38 THE PIONEERS.selves," said Le.Roux, rising and laying downhis pipe.At that moment Reuben Guff entered with hisfriends. The surprise of Mackenzie was great onbeholding them, but greater still was his delightwhen he learned their errand. The youngIndians were forthwith told that their serviceswould not now be required, and our friends-including Swiftarrow's wife, Darkeye-were atonce added to the exploring party.Next day the expedition set forth from FortChipewyan and swept over the broad breast ofthe Lake of the Hills.We will not trace their course over knownground. Suffice it to say that their troublesbegan at once. Soon after leaving the lake theycame to a rapid part of the river which flows outof it, where they were obliged to land and carrycanoes and goods to the still water further down,but here the ice was still unthawed on the banks,rendering the process of re-loading difficult.Soon after they came to a place called the Port-age d'Embarras, which is occasioned by drift-
THE PIONEERS. 39wood filling up the channel of the river. Therethey entered the Slave river, where there is aportage or carrying place named the Mountain,the landing at which is very steep and close tothe fall. Below this fall there is a mile ofdangerous rapids-and here they met with theirfirst disaster.Reuben and Swiftarrow having landed withpart of the cargo of the small canoe, had left itin charge of Darkeye,-so named because of herlarge and lustrous eyes, which, however, were theonly good points about her, for she was ill-favoured and clumsy, though strong of frame anda diligent worker. While she was moving fromone point of rock to another, that appeared toher more convenient for landing, the canoe wascaught by an eddy and swept in a moment outinto the strong current, down which it sped withfearful velocity towards the falls. Darkeye wasquite collected and cool, but she happened to dipher paddle on the edge of a sunk rock with suchvigour that the canoe overturned. Upon theheights above her husband saw the accident, and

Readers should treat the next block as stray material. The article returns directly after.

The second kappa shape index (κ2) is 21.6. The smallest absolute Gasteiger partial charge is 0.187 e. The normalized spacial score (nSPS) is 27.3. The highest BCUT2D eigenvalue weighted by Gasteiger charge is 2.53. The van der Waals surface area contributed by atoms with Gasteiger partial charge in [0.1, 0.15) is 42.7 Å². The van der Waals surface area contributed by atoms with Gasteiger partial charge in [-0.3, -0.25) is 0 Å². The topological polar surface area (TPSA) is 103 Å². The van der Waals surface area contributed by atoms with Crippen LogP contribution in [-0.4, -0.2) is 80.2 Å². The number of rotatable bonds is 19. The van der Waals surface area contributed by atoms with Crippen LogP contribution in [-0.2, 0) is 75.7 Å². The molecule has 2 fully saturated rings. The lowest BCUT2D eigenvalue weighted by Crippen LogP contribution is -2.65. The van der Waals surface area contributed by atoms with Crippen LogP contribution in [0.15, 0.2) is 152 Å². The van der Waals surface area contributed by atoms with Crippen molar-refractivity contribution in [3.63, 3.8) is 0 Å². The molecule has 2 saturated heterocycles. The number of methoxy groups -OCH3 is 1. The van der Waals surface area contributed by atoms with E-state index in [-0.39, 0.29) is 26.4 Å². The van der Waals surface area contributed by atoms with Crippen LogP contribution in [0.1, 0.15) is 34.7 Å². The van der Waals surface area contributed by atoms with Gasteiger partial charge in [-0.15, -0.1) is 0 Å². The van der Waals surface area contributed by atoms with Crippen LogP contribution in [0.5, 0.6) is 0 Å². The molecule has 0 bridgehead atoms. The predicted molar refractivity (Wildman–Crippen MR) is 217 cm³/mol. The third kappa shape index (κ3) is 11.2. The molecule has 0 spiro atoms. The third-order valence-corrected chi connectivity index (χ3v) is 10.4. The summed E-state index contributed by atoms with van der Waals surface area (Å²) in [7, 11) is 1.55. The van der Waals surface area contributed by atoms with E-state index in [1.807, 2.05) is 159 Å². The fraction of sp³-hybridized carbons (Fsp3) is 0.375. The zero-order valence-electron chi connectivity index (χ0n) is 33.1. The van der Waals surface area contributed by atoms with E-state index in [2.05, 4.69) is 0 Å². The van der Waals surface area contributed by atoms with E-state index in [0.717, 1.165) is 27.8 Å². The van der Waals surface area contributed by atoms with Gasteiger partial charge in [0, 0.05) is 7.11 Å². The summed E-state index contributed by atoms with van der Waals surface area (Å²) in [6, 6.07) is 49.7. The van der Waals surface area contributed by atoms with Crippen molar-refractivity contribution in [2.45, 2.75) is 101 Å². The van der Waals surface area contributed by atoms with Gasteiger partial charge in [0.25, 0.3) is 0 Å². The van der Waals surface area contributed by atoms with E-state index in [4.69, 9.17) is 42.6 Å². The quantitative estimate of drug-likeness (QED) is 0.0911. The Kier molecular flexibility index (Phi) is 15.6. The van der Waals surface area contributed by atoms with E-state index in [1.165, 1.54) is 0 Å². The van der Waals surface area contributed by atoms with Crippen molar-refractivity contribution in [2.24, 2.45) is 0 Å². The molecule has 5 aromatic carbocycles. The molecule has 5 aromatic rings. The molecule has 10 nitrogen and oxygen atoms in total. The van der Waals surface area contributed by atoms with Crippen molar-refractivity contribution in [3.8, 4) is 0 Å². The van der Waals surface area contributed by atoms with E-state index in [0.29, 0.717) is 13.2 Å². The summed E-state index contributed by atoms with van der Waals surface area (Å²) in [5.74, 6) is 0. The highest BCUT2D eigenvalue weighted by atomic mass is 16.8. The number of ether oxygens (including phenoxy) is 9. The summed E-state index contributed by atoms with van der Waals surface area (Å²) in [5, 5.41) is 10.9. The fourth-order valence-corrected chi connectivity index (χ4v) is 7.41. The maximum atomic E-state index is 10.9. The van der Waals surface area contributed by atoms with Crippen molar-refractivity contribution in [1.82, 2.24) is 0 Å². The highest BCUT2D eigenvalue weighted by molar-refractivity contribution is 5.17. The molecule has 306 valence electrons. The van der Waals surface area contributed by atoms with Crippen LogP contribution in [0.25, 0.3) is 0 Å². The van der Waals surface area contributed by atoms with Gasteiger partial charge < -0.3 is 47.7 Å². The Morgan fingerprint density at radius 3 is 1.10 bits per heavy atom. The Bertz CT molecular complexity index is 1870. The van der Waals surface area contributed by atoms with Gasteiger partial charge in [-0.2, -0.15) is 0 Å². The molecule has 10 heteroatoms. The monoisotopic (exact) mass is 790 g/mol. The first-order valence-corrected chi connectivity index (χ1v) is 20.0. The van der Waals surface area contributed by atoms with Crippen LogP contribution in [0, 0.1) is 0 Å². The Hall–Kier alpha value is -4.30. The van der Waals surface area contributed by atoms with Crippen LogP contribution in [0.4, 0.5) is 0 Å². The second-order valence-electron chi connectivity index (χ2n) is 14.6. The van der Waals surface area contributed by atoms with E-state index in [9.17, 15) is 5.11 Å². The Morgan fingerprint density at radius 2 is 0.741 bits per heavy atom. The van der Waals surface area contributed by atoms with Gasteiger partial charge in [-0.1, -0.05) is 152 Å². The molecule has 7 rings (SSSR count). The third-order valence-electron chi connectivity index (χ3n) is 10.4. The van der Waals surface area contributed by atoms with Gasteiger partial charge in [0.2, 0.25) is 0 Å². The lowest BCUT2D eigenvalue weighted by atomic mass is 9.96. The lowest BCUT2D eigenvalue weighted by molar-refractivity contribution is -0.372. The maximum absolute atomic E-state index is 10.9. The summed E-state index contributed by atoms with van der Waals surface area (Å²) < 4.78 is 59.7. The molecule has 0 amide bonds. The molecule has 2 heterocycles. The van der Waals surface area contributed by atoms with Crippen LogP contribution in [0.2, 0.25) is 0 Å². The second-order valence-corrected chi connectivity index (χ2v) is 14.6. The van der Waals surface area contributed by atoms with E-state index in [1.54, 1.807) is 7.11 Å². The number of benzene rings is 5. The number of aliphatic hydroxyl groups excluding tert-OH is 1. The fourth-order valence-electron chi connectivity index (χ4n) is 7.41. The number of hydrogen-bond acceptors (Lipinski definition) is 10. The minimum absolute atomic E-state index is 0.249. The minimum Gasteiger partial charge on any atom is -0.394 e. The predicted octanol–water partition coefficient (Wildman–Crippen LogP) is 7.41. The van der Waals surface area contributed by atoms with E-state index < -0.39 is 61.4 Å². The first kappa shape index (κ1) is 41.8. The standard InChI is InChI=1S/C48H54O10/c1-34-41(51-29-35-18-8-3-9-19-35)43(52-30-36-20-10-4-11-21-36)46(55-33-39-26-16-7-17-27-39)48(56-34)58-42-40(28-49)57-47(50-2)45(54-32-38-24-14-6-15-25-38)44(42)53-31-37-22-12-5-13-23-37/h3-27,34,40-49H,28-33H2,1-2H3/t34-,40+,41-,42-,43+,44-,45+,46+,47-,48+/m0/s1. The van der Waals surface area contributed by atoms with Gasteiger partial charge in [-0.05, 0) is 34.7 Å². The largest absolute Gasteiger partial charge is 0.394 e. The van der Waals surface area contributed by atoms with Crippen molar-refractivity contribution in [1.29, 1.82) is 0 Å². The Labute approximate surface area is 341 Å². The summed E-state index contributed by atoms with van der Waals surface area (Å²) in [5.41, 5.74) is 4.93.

40 THE PIONEERS.stood rooted for a moment in helpless dismay tothe spot. It chanced that Lawrence Guff was atthe time the only man near the unfortunatewoman, who, although she swam like an otter,could not gain the bank. Seeing this, the youthsprang towards a jutting rock that almost over-hung the fall, and entering the rushing stream sodeeply that he could barely retain his foothold,caught the woman by the hair of the head as shewas sweeping towards the edge of the fall Thetwo swayed for a few seconds on the verge ofdestruction; then Swiftarrow came boundingdown the bank like a deer, and, catching Law-rence by the hand, dragged them both out ofdanger; but before they were fairly landed thecanoe was carried over the falls, dashed to pieces,and in a few seconds its shreds were tossedwildly on the surging rapids far down the river.This accident caused them little loss beyondthe canoe, which was soon replaced by another,purchased from a party of Indians, with whomthey fell in that same evening.Passing through Slave river they swept out on
THE PIONEERS. 41the bright waters of Great Slave Lake. Overthese they sped during several days. This lakeis one of the largest fresh-water oceans of thecontinent, about 250 miles long and 50 broad.And here the work of exploration fairly began.Great Slave Lake was at that time imperfectlyknown from Indian report; and the river ofwhich they were in search flowed, it was sup-posed, out of its western extremity. Here alsoM. Le Roux was to be left behind, with a partyof men, to prosecute the fur-trade.
CHAPTER IV.VICISSITUDES OF THE VOYAGE. INDIANSMET WITH, ETC.E have passed over the first three weeksof the voyage rapidly, but it must notbe supposed that therefore it was allplain sailing. On the contrary, the travellerswere delayed by thunderstorms, and heavy rains,and gales, and impeded by ice which, even in themiddle of June, lay thick on the waters in someparts. They were also tormented by hosts ofmosquitos, and at times they found difficulty inprocuring food-despite the ability of our friendsReuben, Swiftarrow, and Lawrence, who were42
THE PIONEERS. 43constituted hunters to the expedition. At othertimes, however, the supply of food was abundantand varied. On one occasion the hunters broughtin seven geese, a beaver, and four ducks, besideswhich a large supply of excellent trout and otherfish was obtained from the nets; and on anotheroccasion they procured two swans, ten beavers,and a goose. But sometimes they returnedempty-handed, or with a single bird or so, whilethe nets produced nothing at all Deer werealso shot occasionally, and they found immensenumbers of wild cranberries, strawberries, rasps,and other berries, besides small spring onions;so that, upon the whole, they fared well, anddays of abstinence were more than compensatedby days of superabundance.One evening, while they were coasting alongthis great lake, some Indians were discovered onthe shore, and the travellers landed to make in-quiries of them as to the nature of the countrybeyond. There were three lodges belonging tothe Red-knife Indians, who were so named be-cause their knives were made of copper found in